We know that this is a perfect week to relax, to have the leisure to play, to sit, to read, to sleep. . .But, it is also an empty week in the schedule, where we could get SO much done from our never ending to-do list!

What if Susie worked every day this week on her math problems and caught up?
What if Johnny took this week to write that paper he’s been avoiding?
What if I cleaned out all of my cupboards and closets every day this week?

It looks so good on paper. . .An empty void, waiting to be filled. There is that voice in your head saying that, if you work hard this week, your to-do list will be finished. And if you can just persevere through Thursday, you can all enjoy a nice, long rest on New Year’s Day.

But there’s this odd thing that happens when, deep down, we know that every other teacher on the planet is taking this week off. Though we may try to accomplish a lot, it will feel like we’re wading knee-deep in molasses. . .And the hurrier we go, the more we’ll bog down. “Susie, stop complaining and get the work done, and THEN you can play!”
“Johnny, hurry up and finish that paper, and THEN you can go outside!”

You can't rest and get your to-do list done at the same timeAnd you tell yourself, “Hurry up!! Finish those cupboards and closets and THEN you can rest!!”

What I’ve learned is that you can’t fool your heart. It knows that this is a week off—a week that you REALLY need. And you can’t rest and get your to-do list done at the same time.

So, my advice is to acknowledge to yourself and to the rest of the world that you are a legitimate teacher, and that this week is truly a break.

And, then, enjoy it. All of you, enjoy it to your hearts’ content. Let your kids enjoy the break in the ways THEY find delightful. Even more challenging than that, let yourself enjoy the break in the ways that YOU find delightful. Then when the legitimate start date in January rolls around, you’ll all be refreshed and ready.

You’ll be amazed at the difference it will make!

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Need more time for homeschooling?

Need more time?

Time. Don’t you wish there was more of it in your life? Time to accomplish more, rest more, read more, laugh more, play more? Especially when your life is filled to the brim with to-do’s? I have written about this before in Slow Down and Enjoy This Time, Intentional Living, and Give Yourself a Break.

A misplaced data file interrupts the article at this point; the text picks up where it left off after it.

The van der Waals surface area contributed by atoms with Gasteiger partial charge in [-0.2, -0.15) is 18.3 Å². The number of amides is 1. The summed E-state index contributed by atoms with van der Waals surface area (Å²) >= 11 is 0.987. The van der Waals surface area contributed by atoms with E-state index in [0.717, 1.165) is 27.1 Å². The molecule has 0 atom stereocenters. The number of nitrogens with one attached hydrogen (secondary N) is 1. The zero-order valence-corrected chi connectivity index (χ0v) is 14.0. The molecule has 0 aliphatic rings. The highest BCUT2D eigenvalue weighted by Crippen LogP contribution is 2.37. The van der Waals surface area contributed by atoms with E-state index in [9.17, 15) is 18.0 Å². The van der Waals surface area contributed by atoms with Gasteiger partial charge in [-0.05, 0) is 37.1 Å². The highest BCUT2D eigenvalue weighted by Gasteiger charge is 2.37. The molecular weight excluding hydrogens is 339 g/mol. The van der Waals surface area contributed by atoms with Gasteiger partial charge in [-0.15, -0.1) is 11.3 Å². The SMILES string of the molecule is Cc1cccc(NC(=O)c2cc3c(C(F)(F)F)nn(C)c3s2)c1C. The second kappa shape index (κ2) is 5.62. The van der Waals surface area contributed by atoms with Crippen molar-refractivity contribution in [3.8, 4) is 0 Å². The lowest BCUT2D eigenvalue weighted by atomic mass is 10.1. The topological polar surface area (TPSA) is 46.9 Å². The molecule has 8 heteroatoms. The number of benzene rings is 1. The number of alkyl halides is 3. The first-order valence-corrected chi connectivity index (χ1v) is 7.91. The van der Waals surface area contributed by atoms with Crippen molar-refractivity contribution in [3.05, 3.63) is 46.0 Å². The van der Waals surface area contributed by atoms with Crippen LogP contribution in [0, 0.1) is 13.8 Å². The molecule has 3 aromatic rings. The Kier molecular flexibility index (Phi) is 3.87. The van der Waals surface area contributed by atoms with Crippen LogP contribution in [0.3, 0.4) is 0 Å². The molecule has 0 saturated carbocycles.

But, when it comes to homeschooling our kids, how do we find more time? After all, they’re kids, not robots! They don’t just sit and absorb endless amounts of data. And they have this habit of going off on tangents, don’t they?

Poof! There goes the schedule. . .and your stress levels.

Stop and smell the rosesSo, what do we do? How do we find more time for learning? Well, I’m going to share a radical suggestion: Instead of pushing harder, stop and smell the roses. Surprisingly, this produces HUGE educational benefits.

Here’s a story to illustrate.

Years ago, as we were driving cross-country, my son saw on the map that we were not far from Galena, Illinois, home of President Ulysses S. Grant. This held a special fascination for Michael, because he had just recently learned that he shared a birthday with this famous man. Though we were under pressure to get to the next homeschool convention, we decided to drive the extra hour to Galena. After all, it’s not every day that a teenager wants to learn more about history!

Our Objective: Learn more about President Grant.

Truthfully, though, it grated on my nerves to leave the interstate for this slowly winding road. As time kept ticking, I became more and more anxious. . .until, finally, around one more curve, we arrived. And, it was literally breath-taking—gorgeous, stately, historic, a survivor from a different century.

At the local Tourist Bureau, we found someone who explained why this place looked so amazing. He said that, prior to the Civil War, Galena had been the site of lucrative lead mines, resulting in lots of wealthy people with lots of money for spectacular architecture. And, unlike most places in America, this mid-1800s architecture was not torn down to make room for new styles. When the city was unable to afford to dredge the river, business dried up and most folks moved away, abandoning their mansions. This was, essentially, an elegant 1800s city, frozen in time.

Remember our one objective? In taking a few extra—and incredibly fun—hours to visit Galena, we learned so much more than we had planned:

      • the geography of northwestern Illinois, its topography and river systems;